Welcome to Phnom Penh

The ritual has begun. Take off the shoes , next comes the socks , and last of all bye-bye pants. The jacket and hoodie have long ago been shed on the airplane. It’s time for the zaijian 再见 China nihao 你好 tropics ritual. Airport strip down! Shorts and sandals are stacked at the top of the big travel backpack, so as soon as the luggage is scooped up off of the conveyor belt (and a bathroom is found) it’s time to prepare for the nice weather! And nice weather it was. Immediately after stepping out of the airport that familiar slightly sticky hot night air hit me and it was good.

(One weird thing is you must have your fingerprints digitally scanned when entering and leaving Cambodia. If you are wanted by Interpol beware!)

“Hello Sir Hello Sir! Official airport tuk-tuk $7”

“My name is Mr.Lak Welcome to Cambodia! Happy Dragon Year!”

The adventure was starting and I couldn’t be happier. 2 weeks traveling in a tropical fun zone , no work , books to read , places to see. Ahhhhh.

As the tuk-tuk pulled out of the tiny airport parking lot that rush of excitement took over as the Khmer language signs came into view and the motorbike traffic zoomed around us. I’m like a kid in a candy store when in a new place. My head is hanging out of the tuk-tuk carriage and I’m looking with big eyes at everything in view.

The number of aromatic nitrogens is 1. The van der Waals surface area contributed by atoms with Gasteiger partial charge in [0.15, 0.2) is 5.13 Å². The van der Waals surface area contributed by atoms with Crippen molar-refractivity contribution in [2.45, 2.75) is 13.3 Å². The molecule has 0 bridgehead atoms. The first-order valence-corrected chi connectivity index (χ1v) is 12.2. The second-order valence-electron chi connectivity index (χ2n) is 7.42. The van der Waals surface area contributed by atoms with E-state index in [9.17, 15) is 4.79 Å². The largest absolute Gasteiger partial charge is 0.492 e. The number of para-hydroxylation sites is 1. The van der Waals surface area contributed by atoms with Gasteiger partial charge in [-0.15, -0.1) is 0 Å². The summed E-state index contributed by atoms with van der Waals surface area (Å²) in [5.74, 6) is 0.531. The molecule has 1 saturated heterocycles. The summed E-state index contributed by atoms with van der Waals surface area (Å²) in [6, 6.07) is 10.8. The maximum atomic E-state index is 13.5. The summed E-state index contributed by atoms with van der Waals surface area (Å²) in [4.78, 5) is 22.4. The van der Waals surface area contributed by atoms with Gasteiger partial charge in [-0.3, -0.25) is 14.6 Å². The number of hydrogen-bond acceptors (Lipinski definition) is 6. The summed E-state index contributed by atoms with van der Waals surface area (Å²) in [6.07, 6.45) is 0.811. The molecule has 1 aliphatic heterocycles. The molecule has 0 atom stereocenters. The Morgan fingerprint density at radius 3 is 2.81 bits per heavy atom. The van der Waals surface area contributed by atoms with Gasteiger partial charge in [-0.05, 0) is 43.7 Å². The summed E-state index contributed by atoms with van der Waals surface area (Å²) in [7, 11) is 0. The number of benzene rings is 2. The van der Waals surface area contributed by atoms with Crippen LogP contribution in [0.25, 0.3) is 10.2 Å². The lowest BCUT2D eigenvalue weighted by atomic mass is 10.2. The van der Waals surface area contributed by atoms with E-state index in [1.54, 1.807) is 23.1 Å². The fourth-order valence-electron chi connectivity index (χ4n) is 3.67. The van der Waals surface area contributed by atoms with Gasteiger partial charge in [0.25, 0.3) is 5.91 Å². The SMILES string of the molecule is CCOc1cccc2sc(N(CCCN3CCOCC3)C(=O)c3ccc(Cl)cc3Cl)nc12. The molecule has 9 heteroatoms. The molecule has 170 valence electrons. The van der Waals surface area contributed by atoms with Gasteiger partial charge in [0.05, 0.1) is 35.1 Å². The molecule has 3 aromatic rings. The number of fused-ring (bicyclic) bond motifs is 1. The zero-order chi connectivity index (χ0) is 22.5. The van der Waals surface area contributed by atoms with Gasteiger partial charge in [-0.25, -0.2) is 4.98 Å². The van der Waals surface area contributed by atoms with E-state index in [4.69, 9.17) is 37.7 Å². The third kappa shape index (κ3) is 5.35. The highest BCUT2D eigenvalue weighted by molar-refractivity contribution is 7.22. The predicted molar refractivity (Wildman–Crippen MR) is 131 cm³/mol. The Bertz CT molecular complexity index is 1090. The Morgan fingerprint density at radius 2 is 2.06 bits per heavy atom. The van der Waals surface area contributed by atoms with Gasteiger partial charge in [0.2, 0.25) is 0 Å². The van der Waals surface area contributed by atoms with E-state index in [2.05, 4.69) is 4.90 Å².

The ride into town isn’t that long , the airport is only 7 km from the city center (compared with the mid 50s for Shanghai’s Pudong International). After settling into our guesthouse it was pretty late so we only had time to grab a few snacks and beers from the V.I.P mini-mart (seriously named this). Just one trip into this mini-mart was quite revealing about Cambodia. This mini-mart spoke to the sheer importance of tourism in the country.

They had so many imported goods from Europe , the United States , and other Asian countries. We could buy the exact same brand of instant noodles that we buy in China , there were some favorites from the U.S like Goldfish and cranberries , and a bunch of Japanese and Korean products that I can not identify. Going by the counter reveals OCB rolling papers, Drum rolling tobacco , and all sorts of cigars. Hmmm, wonder what those are for? This is especially funny to me as all those various smoking accessories are not readily available in Shanghai , you know a huge and “modern” city. The beer sections speaks to the proximity of neighboring Southeast Asian countries. Amongst the Cambodian beers, BeerLao , Zorok (Vietnamese) Beer Chang (Thailand) , San Miguel (Philippines) , Tiger (Malaysia) , Singha (Thailand) , and Tsingtao (China) , are all represented.